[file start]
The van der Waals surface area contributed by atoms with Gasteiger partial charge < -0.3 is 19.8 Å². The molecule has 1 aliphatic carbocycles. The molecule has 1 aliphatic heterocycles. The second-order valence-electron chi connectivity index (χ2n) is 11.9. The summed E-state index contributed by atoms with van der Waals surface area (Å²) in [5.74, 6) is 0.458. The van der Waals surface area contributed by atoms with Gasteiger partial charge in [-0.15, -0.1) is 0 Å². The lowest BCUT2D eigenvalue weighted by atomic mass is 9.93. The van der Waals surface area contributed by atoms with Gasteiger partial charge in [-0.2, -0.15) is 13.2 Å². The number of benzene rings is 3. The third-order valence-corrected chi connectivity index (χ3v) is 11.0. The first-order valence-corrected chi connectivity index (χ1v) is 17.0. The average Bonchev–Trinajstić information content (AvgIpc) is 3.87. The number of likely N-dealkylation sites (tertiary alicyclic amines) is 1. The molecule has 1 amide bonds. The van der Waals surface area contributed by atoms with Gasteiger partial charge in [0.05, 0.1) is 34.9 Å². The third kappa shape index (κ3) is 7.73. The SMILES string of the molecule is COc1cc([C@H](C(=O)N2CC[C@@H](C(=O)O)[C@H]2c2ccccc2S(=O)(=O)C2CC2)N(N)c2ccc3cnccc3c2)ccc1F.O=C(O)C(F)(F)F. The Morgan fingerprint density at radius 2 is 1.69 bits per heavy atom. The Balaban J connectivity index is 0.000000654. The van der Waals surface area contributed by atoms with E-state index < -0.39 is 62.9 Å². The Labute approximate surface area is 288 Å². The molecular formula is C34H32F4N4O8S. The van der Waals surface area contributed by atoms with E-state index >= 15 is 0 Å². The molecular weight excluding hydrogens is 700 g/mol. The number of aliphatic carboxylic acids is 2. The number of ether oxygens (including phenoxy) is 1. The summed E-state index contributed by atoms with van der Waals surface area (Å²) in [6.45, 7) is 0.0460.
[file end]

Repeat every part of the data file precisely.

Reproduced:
The van der Waals surface area contributed by atoms with Gasteiger partial charge < -0.3 is 19.8 Å². The molecule has 1 aliphatic carbocycles. The molecule has 1 aliphatic heterocycles. The second-order valence-electron chi connectivity index (χ2n) is 11.9. The summed E-state index contributed by atoms with van der Waals surface area (Å²) in [5.74, 6) is 0.458. The van der Waals surface area contributed by atoms with Gasteiger partial charge in [-0.15, -0.1) is 0 Å². The lowest BCUT2D eigenvalue weighted by atomic mass is 9.93. The van der Waals surface area contributed by atoms with Gasteiger partial charge in [-0.2, -0.15) is 13.2 Å². The number of benzene rings is 3. The third-order valence-corrected chi connectivity index (χ3v) is 11.0. The first-order valence-corrected chi connectivity index (χ1v) is 17.0. The average Bonchev–Trinajstić information content (AvgIpc) is 3.87. The number of likely N-dealkylation sites (tertiary alicyclic amines) is 1. The molecule has 1 amide bonds. The van der Waals surface area contributed by atoms with Gasteiger partial charge in [0.05, 0.1) is 34.9 Å². The third kappa shape index (κ3) is 7.73. The SMILES string of the molecule is COc1cc([C@H](C(=O)N2CC[C@@H](C(=O)O)[C@H]2c2ccccc2S(=O)(=O)C2CC2)N(N)c2ccc3cnccc3c2)ccc1F.O=C(O)C(F)(F)F. The Morgan fingerprint density at radius 2 is 1.69 bits per heavy atom. The Balaban J connectivity index is 0.000000654. The van der Waals surface area contributed by atoms with E-state index < -0.39 is 62.9 Å². The Labute approximate surface area is 288 Å². The molecular formula is C34H32F4N4O8S. The van der Waals surface area contributed by atoms with E-state index >= 15 is 0 Å². The molecular weight excluding hydrogens is 700 g/mol. The number of aliphatic carboxylic acids is 2. The number of ether oxygens (including phenoxy) is 1. The summed E-state index contributed by atoms with van der Waals surface area (Å²) in [6.45, 7) is 0.0460.